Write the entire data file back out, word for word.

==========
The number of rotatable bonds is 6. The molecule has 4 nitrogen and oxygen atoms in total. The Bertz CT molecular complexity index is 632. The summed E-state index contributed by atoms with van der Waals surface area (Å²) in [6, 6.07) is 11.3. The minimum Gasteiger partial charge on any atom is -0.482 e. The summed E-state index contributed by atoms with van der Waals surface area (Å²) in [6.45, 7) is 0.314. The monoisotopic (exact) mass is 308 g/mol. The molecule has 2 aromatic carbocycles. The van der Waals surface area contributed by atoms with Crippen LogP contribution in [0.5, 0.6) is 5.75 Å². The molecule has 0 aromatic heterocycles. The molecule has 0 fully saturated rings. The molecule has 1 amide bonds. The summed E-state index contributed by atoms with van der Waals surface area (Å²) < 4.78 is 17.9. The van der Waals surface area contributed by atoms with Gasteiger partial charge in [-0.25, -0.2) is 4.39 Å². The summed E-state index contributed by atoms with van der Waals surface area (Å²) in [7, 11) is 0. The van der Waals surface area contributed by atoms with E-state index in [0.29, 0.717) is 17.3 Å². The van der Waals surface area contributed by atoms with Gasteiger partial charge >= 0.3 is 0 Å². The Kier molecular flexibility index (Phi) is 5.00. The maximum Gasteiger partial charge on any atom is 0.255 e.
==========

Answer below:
The number of rotatable bonds is 6. The molecule has 4 nitrogen and oxygen atoms in total. The Bertz CT molecular complexity index is 632. The summed E-state index contributed by atoms with van der Waals surface area (Å²) in [6, 6.07) is 11.3. The minimum Gasteiger partial charge on any atom is -0.482 e. The summed E-state index contributed by atoms with van der Waals surface area (Å²) in [6.45, 7) is 0.314. The monoisotopic (exact) mass is 308 g/mol. The molecule has 2 aromatic carbocycles. The van der Waals surface area contributed by atoms with Crippen LogP contribution in [0.5, 0.6) is 5.75 Å². The molecule has 0 aromatic heterocycles. The molecule has 0 fully saturated rings. The molecule has 1 amide bonds. The summed E-state index contributed by atoms with van der Waals surface area (Å²) < 4.78 is 17.9. The van der Waals surface area contributed by atoms with Gasteiger partial charge in [-0.25, -0.2) is 4.39 Å². The summed E-state index contributed by atoms with van der Waals surface area (Å²) in [7, 11) is 0. The van der Waals surface area contributed by atoms with E-state index in [0.29, 0.717) is 17.3 Å². The van der Waals surface area contributed by atoms with Gasteiger partial charge >= 0.3 is 0 Å². The Kier molecular flexibility index (Phi) is 5.00. The maximum Gasteiger partial charge on any atom is 0.255 e.